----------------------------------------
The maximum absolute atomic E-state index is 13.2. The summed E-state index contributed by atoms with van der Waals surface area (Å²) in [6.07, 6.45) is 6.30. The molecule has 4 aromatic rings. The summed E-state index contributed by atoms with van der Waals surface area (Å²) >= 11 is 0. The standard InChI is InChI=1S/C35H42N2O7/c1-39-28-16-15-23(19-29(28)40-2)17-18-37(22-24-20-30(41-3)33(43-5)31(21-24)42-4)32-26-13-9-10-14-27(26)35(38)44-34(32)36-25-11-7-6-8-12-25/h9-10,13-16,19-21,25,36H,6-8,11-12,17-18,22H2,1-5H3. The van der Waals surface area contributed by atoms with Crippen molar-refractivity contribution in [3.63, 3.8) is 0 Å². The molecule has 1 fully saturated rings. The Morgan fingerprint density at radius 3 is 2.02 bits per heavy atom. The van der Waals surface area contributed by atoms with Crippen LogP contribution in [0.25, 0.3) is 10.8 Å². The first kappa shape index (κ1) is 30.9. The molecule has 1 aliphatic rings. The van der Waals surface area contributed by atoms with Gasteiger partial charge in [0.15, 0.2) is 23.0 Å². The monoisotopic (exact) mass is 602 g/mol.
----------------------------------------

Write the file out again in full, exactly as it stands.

The maximum absolute atomic E-state index is 13.2. The summed E-state index contributed by atoms with van der Waals surface area (Å²) in [6.07, 6.45) is 6.30. The molecule has 4 aromatic rings. The summed E-state index contributed by atoms with van der Waals surface area (Å²) >= 11 is 0. The standard InChI is InChI=1S/C35H42N2O7/c1-39-28-16-15-23(19-29(28)40-2)17-18-37(22-24-20-30(41-3)33(43-5)31(21-24)42-4)32-26-13-9-10-14-27(26)35(38)44-34(32)36-25-11-7-6-8-12-25/h9-10,13-16,19-21,25,36H,6-8,11-12,17-18,22H2,1-5H3. The van der Waals surface area contributed by atoms with Crippen molar-refractivity contribution in [3.63, 3.8) is 0 Å². The molecule has 1 fully saturated rings. The Morgan fingerprint density at radius 3 is 2.02 bits per heavy atom. The van der Waals surface area contributed by atoms with Crippen LogP contribution in [0.25, 0.3) is 10.8 Å². The first kappa shape index (κ1) is 30.9. The molecule has 1 aliphatic rings. The van der Waals surface area contributed by atoms with Gasteiger partial charge in [0.15, 0.2) is 23.0 Å². The monoisotopic (exact) mass is 602 g/mol.